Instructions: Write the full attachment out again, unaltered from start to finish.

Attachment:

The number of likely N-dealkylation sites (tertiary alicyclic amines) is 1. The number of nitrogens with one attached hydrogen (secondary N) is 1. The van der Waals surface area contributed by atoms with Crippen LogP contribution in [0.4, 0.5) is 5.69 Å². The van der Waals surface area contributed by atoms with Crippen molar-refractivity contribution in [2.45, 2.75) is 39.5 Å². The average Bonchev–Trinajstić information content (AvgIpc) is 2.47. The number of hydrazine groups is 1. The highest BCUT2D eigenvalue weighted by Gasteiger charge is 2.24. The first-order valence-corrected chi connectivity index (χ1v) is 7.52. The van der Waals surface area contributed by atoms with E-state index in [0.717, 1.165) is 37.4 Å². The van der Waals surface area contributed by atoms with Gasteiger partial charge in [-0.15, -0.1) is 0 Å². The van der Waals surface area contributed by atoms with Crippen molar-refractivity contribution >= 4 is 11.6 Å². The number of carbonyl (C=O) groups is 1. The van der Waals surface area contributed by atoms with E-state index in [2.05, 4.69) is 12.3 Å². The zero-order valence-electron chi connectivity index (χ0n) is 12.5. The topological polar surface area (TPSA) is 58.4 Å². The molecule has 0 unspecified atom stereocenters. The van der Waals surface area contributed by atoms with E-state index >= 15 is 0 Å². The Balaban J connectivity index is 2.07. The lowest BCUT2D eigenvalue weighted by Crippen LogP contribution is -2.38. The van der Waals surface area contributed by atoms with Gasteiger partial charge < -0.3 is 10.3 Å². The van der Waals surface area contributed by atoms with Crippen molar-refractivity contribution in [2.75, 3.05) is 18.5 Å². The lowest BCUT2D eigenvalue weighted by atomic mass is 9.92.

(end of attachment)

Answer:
The number of likely N-dealkylation sites (tertiary alicyclic amines) is 1. The number of nitrogens with one attached hydrogen (secondary N) is 1. The van der Waals surface area contributed by atoms with Crippen LogP contribution in [0.4, 0.5) is 5.69 Å². The van der Waals surface area contributed by atoms with Crippen molar-refractivity contribution in [2.45, 2.75) is 39.5 Å². The average Bonchev–Trinajstić information content (AvgIpc) is 2.47. The number of hydrazine groups is 1. The highest BCUT2D eigenvalue weighted by Gasteiger charge is 2.24. The first-order valence-corrected chi connectivity index (χ1v) is 7.52. The van der Waals surface area contributed by atoms with E-state index in [0.717, 1.165) is 37.4 Å². The van der Waals surface area contributed by atoms with Gasteiger partial charge in [-0.15, -0.1) is 0 Å². The van der Waals surface area contributed by atoms with Crippen molar-refractivity contribution >= 4 is 11.6 Å². The number of carbonyl (C=O) groups is 1. The van der Waals surface area contributed by atoms with E-state index in [2.05, 4.69) is 12.3 Å². The zero-order valence-electron chi connectivity index (χ0n) is 12.5. The topological polar surface area (TPSA) is 58.4 Å². The molecule has 0 unspecified atom stereocenters. The van der Waals surface area contributed by atoms with E-state index >= 15 is 0 Å². The Balaban J connectivity index is 2.07. The lowest BCUT2D eigenvalue weighted by Crippen LogP contribution is -2.38. The van der Waals surface area contributed by atoms with Gasteiger partial charge < -0.3 is 10.3 Å². The van der Waals surface area contributed by atoms with Crippen molar-refractivity contribution in [2.75, 3.05) is 18.5 Å². The lowest BCUT2D eigenvalue weighted by atomic mass is 9.92.